Reduce visible ambient light with a fast shutter speed and narrow aperture.
Not all flashes are the same, so there isn’t a one size fits all to this. Two factors affect flash duration:
- The power of your strobe. More powerful strobes can produce more light in less time.
- Whether your strobe is on full power or lower. The harder your strobe has to work, the longer the flash duration will be… and you want a shorter light burst.
For example, my Profoto B1X is twice as powerful as my Profoto B10X, so has a faster flash duration, even at full power, so I can demand more of it.
So here’s the problem…
When you set a faster shutter speed to cut out ambient light, you might need to up the power of your flash, which then means a longer flash duration.
In the studio – it’s easier to block out ambient light with a shutter speed below high speed sync, without needing to turn up the power on your strobes.
Focus settings for dance photography
As with any kind of photography involving a moving subject, I highly recommend using back button focusing to separate the shutter button from your camera’s focusing facility.
Use autofocus and set your:
- Focus mode to continuous (AI Servo for Canon and AF-C for Nikon) – so that your camera tracks and focuses continuously on the subject
- Drive mode to continuous high – so that you can shoot off a fast burst of frames to ensure you capture the peak of the movement.
Further reading: Back button focus technique – how to use it and why it’s your BFF
If you have a mirrorless camera, it’ll be much easier for you to photograph dance movement than with a DSLR camera as most mirrorless cameras have auto eye focusing.
7 dance photography tips for creative dance portraits
Now let’s look at how to maximise the variety and creativity of a dance portraits. (This is aimed at more experienced dancers, rather than photographing your child’s dance recital or backyard concert.)
1. Best mode to use for dancers
If you’re not comfortable using manual mode, the next best option is to switch to shutter priority mode so that you can decide on the shutter speed and allow the camera to set aperture.
2. Time your shot
When photographing a dancer in motion try to capture the movement at its peak for two reasons:
- This is when the movement looks its best
- At this point the dancer is slightly stiller in motion than on the rise to the peak or afterwards, so limbs are more likely to be sharp
Even in continuous shooting mode, plan to capture the peak of the motion only and not the entire movement from start to finish. This will prevent shooting too many frames, filling up your memory card too quickly and running your battery down unnecessarily.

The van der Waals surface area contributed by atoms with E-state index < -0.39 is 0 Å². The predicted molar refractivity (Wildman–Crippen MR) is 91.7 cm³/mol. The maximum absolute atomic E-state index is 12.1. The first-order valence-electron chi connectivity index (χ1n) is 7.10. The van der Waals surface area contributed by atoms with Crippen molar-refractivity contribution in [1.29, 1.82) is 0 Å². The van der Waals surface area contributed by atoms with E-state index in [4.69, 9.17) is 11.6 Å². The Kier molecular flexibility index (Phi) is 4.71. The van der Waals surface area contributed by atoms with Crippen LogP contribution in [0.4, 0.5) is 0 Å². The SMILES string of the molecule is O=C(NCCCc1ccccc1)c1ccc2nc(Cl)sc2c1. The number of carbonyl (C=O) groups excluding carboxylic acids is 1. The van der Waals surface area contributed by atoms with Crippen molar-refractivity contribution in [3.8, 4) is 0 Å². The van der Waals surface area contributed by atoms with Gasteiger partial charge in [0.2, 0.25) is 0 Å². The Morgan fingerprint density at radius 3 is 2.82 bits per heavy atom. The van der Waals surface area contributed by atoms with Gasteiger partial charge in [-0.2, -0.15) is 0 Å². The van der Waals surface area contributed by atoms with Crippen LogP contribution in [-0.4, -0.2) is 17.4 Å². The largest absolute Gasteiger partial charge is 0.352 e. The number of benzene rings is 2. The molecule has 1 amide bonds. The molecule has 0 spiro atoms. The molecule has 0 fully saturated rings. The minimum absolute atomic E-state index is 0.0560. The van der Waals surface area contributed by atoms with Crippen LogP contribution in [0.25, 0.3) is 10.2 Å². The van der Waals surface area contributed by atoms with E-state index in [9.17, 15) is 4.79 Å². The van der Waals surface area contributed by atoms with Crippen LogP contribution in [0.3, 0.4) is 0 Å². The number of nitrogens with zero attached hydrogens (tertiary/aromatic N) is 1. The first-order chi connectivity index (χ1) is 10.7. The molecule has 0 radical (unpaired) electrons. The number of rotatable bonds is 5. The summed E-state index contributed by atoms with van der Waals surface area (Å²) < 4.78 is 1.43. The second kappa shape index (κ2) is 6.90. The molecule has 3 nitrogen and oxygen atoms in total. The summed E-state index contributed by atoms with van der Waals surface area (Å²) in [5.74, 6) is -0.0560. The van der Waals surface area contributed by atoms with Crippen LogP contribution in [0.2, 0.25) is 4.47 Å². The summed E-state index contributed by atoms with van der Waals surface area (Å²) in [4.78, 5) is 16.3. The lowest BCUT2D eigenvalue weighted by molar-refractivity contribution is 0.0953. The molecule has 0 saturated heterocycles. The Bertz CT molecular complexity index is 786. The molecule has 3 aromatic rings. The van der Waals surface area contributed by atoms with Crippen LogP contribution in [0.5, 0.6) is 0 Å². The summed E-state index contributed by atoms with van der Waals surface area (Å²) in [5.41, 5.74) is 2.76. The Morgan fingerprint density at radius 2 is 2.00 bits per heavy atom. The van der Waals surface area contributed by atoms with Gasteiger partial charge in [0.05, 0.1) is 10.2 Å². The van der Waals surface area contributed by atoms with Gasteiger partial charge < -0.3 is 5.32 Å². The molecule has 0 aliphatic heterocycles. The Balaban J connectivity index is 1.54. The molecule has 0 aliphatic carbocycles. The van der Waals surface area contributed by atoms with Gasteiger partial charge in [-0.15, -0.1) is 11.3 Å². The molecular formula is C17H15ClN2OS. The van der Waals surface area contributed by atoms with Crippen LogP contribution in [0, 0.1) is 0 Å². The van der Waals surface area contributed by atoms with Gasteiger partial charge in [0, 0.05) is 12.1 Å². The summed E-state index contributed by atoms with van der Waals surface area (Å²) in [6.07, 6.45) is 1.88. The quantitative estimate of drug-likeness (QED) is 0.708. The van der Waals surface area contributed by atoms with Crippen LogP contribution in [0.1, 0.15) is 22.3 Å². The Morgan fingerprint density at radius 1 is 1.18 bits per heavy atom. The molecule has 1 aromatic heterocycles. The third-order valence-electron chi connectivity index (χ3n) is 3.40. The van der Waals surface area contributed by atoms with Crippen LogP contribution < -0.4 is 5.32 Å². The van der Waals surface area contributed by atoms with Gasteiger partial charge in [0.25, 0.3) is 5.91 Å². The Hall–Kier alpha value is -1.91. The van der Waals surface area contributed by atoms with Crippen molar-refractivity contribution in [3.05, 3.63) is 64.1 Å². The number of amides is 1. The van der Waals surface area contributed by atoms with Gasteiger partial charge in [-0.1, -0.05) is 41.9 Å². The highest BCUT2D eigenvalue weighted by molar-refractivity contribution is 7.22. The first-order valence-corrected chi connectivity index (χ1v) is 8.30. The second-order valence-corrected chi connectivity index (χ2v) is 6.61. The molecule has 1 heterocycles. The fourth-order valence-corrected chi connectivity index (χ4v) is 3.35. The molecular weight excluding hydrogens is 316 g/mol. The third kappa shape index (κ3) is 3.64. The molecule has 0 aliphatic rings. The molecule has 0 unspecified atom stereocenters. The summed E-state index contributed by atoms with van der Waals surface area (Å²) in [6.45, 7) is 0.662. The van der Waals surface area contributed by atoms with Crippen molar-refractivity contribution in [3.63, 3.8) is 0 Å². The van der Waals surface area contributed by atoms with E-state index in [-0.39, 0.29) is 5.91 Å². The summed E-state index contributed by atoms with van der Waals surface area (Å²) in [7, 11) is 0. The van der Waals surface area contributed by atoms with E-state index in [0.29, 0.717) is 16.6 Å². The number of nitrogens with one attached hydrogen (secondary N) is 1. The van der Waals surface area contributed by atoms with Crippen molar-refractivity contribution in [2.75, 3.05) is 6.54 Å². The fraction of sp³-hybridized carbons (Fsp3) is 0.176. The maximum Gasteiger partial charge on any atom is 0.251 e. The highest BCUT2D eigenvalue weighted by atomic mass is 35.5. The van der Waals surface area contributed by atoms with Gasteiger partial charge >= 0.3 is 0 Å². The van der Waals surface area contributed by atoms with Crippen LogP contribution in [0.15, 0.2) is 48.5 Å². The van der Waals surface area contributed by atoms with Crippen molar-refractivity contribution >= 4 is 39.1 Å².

3. Pan as the dancer moves
Panning is moving the camera with the subject at the same speed.
If the dancer is moving across the fame (left to right, preferably) focus on them at the start of the movement and pan with them as they move. Push and hold down the shutter button as they’re about to reach the peak of the movement.
This is why it’s particularly helpful to use back button focus to focus. As the dancer is on the same focal plane throughout, they’ll be in focus.
4. Camera angles
As with any portrait session, you can easily add variety to a series of images by changing your position. Avoid photographing just from a standing position.
For example, get down low on the ground and photograph upwards when a dancer is leaping to exaggerate the feeling of height in an image and create a more dynamic dance picture.
Further reading: 4 of the best photography viewpoints for impressive composition
5. Capturing dance photography poses
The beauty and fun of photographing dancers is that they’re very in tune with their bodies, so are very aware of facial expressions, hand position, feet position, head position and how they’re holding themselves. They’re also able to hold poses very well to create some amazing, eye-catching shapes.
They’re athletes, but they’re not robots, so you do need to work fast to get the best photos while their energy levels are still high.
Don’t get stuck overshooting a pose. We all want the perfect shot, but if you speed too long focusing on just one pose, you’ll exhaust the dancer before you have a chance to get the variety you want from the photoshoot.
Photograph a series of movements or poses and move on.
It helps to discuss the types of photos you both want ahead of the shoot so that you both know what you need to work through during the session. This also helps to keep a dance shoot moving without getting stuck and the dancer can pace themselves.
It’s also really important to let the dancer see the photos during the shoot. They’ll know better than you what to look for in their dance poses and if they see that something wasn’t right about their pose, they’ll want to have another go for a better photo.
6. Color schemes
For a dynamic complementary color scheme or alternatively, a harmonious analogous color scheme, plan your dance photoshoot location in conjunction with the outfits and colors the dancer will wear. This way you can create much more dynamic or harmonious images to suit the dance moves.
7. Use material for dance photography
Adding floaty material to a dance photoshoot really helps to convey movement in photos and makes them much more interesting. I always take my bag of floaty fabrics when photographing dancers. The good thing about floaty fabrics is that they’re very light, so easy to carry.
Pro tip – don’t fold the fabrics as you’ll have creases, which are a real pain to Photoshop out afterwards. I dislike digital ironing as much as I dislike real life ironing! Instead, it’s a good idea to just roll the fabrics up roughly. The creases will be less severe and more haphazard, so not distracting like deep straight lines.